Minnesota drumming through the years

Probably only the accordion equals the drum for the most played instrument in Minnesota. Well, wait. There’s the piano…

Never mind, I’m trying to make a point: Minnesota has a bangup drum history. This comes to mind because of Twin Cities-based Mu Daiko’s 15th anniversay celebration. Here are members of the ensemble rehearsing recently in Minneapolis:

Thumbnail image for mu.jpg

Obviously, I was there since I snapped the pix and I can tell you the Japanese drumming tradition is a feast for the ear and the eye. And this is my favorite photo since they are all mostly a blur because they are moving really fast, not uncommon in taiko. Very physical.

Daiko by the way is the word for the group and taiko (fat drum) is the word for the instrument.

OK, now to my point.

By now, faithful readers of The Cities know my devotion to the amazing Minnesota Historical Society collection of historic photos. So, let’s go to the photo album, all courtesy of the MHS. Here’s your standard collection of St. Paul guys in a drum group from 1916:

Thumbnail image for white guy drum.jpg

And not to be outdone here’s a very snappy looking group of St. Paul women from the same year:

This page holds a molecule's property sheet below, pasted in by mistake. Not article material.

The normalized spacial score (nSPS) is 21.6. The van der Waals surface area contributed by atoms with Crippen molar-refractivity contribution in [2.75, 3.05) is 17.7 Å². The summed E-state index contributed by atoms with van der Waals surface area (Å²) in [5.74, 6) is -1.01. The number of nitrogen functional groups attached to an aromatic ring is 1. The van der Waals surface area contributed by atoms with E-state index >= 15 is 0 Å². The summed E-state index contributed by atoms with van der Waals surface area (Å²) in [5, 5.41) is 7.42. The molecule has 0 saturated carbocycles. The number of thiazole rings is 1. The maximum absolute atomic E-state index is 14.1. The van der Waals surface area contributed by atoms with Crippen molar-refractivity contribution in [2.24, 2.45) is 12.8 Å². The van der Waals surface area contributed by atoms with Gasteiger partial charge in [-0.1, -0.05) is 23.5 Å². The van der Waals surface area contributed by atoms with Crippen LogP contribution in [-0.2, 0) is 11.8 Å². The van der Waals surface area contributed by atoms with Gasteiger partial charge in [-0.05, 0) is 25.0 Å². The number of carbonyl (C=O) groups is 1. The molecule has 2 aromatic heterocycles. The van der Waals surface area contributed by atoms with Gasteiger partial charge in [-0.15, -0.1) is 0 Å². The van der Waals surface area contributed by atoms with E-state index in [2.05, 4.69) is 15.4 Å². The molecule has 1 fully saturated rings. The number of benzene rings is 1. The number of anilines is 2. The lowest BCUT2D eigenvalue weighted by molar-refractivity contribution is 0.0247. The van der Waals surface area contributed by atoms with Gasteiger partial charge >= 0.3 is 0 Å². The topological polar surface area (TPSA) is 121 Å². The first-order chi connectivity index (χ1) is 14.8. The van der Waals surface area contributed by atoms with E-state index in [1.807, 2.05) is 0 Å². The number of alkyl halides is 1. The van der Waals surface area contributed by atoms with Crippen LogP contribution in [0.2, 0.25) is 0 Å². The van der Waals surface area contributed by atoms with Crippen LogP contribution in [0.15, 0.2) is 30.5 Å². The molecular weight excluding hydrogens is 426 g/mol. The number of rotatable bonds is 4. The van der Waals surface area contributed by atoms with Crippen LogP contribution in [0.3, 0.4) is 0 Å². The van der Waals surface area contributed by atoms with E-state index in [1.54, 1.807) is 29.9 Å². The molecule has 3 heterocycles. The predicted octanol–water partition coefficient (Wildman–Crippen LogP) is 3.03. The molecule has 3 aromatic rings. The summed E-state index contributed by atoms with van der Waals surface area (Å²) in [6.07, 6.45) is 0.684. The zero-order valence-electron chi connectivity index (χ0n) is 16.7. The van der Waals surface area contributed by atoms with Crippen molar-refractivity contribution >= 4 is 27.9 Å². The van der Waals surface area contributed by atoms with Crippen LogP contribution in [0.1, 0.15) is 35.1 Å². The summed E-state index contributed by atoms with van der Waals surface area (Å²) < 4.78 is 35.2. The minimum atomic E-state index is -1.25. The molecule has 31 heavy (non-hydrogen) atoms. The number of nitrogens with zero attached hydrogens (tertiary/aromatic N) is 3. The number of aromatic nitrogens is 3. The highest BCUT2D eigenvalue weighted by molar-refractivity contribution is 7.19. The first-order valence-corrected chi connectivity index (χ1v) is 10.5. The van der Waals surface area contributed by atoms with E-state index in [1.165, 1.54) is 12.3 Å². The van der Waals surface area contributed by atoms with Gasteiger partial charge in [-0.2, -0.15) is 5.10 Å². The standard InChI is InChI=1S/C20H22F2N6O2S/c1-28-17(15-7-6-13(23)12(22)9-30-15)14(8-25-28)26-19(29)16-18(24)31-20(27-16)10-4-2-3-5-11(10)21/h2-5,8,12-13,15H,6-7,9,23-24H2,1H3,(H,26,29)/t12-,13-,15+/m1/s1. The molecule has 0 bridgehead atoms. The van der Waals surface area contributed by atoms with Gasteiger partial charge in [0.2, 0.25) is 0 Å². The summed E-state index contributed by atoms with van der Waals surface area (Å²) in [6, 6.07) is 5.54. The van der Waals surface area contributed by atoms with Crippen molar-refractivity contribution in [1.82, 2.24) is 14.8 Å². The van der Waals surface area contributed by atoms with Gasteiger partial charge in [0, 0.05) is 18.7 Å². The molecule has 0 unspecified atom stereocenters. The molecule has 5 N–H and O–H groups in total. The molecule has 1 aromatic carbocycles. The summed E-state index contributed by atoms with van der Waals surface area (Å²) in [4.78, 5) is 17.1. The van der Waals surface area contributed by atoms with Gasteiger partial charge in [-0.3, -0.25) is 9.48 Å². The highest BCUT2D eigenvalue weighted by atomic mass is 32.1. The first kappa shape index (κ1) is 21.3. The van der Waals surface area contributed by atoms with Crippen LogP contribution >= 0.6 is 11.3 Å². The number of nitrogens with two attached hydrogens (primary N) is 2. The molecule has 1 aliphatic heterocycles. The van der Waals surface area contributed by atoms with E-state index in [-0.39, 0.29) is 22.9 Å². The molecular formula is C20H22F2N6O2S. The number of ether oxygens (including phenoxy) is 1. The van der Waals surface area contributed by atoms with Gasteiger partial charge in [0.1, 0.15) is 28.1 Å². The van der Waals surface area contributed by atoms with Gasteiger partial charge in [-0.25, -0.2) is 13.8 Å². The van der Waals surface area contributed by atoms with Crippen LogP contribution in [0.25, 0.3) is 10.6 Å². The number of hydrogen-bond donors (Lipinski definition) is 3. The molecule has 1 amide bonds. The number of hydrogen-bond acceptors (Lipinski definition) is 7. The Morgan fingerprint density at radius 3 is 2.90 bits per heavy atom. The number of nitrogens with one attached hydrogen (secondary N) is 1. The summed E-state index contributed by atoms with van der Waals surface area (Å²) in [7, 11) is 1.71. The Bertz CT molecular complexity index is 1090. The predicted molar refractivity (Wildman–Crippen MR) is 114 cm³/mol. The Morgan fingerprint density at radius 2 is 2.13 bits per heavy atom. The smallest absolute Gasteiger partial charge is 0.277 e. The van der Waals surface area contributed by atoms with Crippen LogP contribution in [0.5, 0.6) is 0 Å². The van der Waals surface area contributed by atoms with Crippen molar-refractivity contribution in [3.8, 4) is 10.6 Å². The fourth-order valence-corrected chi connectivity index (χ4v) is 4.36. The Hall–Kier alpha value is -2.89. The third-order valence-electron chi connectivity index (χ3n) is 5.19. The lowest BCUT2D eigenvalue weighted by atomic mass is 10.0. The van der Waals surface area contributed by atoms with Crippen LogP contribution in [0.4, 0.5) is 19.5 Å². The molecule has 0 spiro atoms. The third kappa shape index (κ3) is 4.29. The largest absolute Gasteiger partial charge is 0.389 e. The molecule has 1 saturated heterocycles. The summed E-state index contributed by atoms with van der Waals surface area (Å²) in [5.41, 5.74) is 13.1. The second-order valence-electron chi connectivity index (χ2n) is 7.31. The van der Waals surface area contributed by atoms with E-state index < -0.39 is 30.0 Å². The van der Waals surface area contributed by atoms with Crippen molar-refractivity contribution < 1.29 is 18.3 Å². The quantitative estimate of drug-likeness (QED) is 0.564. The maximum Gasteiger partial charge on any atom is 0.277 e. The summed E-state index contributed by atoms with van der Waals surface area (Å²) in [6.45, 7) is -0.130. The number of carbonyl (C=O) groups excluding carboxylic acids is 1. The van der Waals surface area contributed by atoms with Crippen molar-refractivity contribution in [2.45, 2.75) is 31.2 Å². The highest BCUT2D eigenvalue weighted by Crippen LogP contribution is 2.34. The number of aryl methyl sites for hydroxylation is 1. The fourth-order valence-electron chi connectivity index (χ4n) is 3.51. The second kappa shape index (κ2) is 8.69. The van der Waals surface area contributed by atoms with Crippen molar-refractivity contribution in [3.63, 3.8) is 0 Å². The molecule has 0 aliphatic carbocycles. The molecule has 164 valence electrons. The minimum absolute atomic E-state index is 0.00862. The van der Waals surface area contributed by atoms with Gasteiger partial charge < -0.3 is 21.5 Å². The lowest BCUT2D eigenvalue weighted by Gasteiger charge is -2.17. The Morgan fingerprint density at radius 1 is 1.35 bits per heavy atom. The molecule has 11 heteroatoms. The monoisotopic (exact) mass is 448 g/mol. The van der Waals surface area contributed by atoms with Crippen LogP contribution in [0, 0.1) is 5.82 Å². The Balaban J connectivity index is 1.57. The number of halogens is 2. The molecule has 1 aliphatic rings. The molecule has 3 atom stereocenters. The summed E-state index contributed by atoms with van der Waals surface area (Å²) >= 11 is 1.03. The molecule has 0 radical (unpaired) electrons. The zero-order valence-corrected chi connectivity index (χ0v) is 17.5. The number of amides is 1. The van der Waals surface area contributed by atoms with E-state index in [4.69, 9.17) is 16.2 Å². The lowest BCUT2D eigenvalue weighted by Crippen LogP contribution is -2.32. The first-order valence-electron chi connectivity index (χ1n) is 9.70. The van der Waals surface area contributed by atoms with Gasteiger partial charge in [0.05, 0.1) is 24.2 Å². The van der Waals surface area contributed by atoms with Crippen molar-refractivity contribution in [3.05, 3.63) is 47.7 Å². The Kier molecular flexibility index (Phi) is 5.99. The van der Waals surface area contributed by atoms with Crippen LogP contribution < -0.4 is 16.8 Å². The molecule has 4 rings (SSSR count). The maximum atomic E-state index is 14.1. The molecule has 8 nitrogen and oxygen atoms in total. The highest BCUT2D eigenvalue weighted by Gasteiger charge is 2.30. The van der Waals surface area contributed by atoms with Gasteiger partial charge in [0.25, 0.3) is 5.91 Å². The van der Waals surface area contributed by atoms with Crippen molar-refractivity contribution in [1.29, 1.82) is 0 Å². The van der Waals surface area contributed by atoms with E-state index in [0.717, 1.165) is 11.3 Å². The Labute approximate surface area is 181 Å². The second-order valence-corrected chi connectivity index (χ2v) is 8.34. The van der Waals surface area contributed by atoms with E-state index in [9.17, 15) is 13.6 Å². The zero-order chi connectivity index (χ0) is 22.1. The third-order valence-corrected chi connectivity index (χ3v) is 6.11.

Thumbnail image for white women drum.jpg

And now for something completely different but still with drums, Minnesota prison inmates from 1932:

Thumbnail image for prison drum.jpg

And then, of course, a photo from the Minnesota Historical Society collection documenting our region’s oldest drum tradition, American Indians from Cass Lake in 1938:

Thumbnail image for indian drum.jpg

The Mu Daiko drumming roots date to 1997 when the group was founded by Rick Shiomi. But the tradition goes way back, maybe thousands of years, as Japanese used the drums to lead people into battle, communicate among villages and mark religious observances.

Then, the story goes, a Japanese soldier returning from World War II who happened to have a jazz drumming background found old taiko notations.

He thought the rhythms were pretty boring, jazzed them up, and the freshened taiko tradition hit this country in 1968.

Anyway, after a week of performances at the Ordway the Mu Daiko members hit the road for a batch of performances around the state.

-February 23, 2012 at A Center for the Arts in Fergus Falls

-February 25, 2012 at Sheldon Theatre in Red Wing

-March 1, 2012 at Grand Marais Playhouse in Arrowhead Center for the Arts, Grand Marais

-March 3, 2012 at The Reif Center in Grand Rapids

Comments are closed.